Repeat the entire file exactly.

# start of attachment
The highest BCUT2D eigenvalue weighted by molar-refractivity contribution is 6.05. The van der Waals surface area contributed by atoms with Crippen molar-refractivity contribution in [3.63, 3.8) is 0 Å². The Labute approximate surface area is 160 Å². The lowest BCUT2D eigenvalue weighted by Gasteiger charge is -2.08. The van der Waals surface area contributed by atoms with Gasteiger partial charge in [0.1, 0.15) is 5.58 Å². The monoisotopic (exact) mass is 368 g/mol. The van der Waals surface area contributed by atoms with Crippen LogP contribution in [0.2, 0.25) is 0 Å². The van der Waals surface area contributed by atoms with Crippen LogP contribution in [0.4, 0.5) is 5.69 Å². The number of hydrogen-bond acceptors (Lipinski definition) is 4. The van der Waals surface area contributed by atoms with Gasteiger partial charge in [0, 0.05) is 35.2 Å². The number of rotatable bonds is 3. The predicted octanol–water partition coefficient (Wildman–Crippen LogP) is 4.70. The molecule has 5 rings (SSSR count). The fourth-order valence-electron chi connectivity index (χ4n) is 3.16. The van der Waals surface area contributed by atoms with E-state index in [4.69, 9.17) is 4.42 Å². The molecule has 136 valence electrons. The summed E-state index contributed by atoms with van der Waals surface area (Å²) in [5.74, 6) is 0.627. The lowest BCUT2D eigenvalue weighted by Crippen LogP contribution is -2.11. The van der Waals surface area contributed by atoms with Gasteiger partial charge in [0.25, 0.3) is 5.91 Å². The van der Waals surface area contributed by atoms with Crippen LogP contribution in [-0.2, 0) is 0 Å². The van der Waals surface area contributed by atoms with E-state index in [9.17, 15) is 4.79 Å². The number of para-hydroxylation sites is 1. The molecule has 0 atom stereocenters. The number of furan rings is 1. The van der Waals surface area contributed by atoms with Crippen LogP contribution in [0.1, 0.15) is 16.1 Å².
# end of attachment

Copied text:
The highest BCUT2D eigenvalue weighted by molar-refractivity contribution is 6.05. The van der Waals surface area contributed by atoms with Crippen molar-refractivity contribution in [3.63, 3.8) is 0 Å². The Labute approximate surface area is 160 Å². The lowest BCUT2D eigenvalue weighted by Gasteiger charge is -2.08. The van der Waals surface area contributed by atoms with Gasteiger partial charge in [0.1, 0.15) is 5.58 Å². The monoisotopic (exact) mass is 368 g/mol. The van der Waals surface area contributed by atoms with Crippen LogP contribution in [0.2, 0.25) is 0 Å². The van der Waals surface area contributed by atoms with Crippen LogP contribution in [0.4, 0.5) is 5.69 Å². The number of hydrogen-bond acceptors (Lipinski definition) is 4. The van der Waals surface area contributed by atoms with Gasteiger partial charge in [0, 0.05) is 35.2 Å². The number of rotatable bonds is 3. The predicted octanol–water partition coefficient (Wildman–Crippen LogP) is 4.70. The molecule has 5 rings (SSSR count). The fourth-order valence-electron chi connectivity index (χ4n) is 3.16. The van der Waals surface area contributed by atoms with E-state index in [4.69, 9.17) is 4.42 Å². The molecule has 136 valence electrons. The summed E-state index contributed by atoms with van der Waals surface area (Å²) in [5.74, 6) is 0.627. The lowest BCUT2D eigenvalue weighted by Crippen LogP contribution is -2.11. The van der Waals surface area contributed by atoms with Gasteiger partial charge in [0.25, 0.3) is 5.91 Å². The van der Waals surface area contributed by atoms with Crippen LogP contribution in [-0.2, 0) is 0 Å². The van der Waals surface area contributed by atoms with E-state index in [9.17, 15) is 4.79 Å². The number of para-hydroxylation sites is 1. The molecule has 0 atom stereocenters. The number of furan rings is 1. The van der Waals surface area contributed by atoms with Crippen LogP contribution in [0.1, 0.15) is 16.1 Å².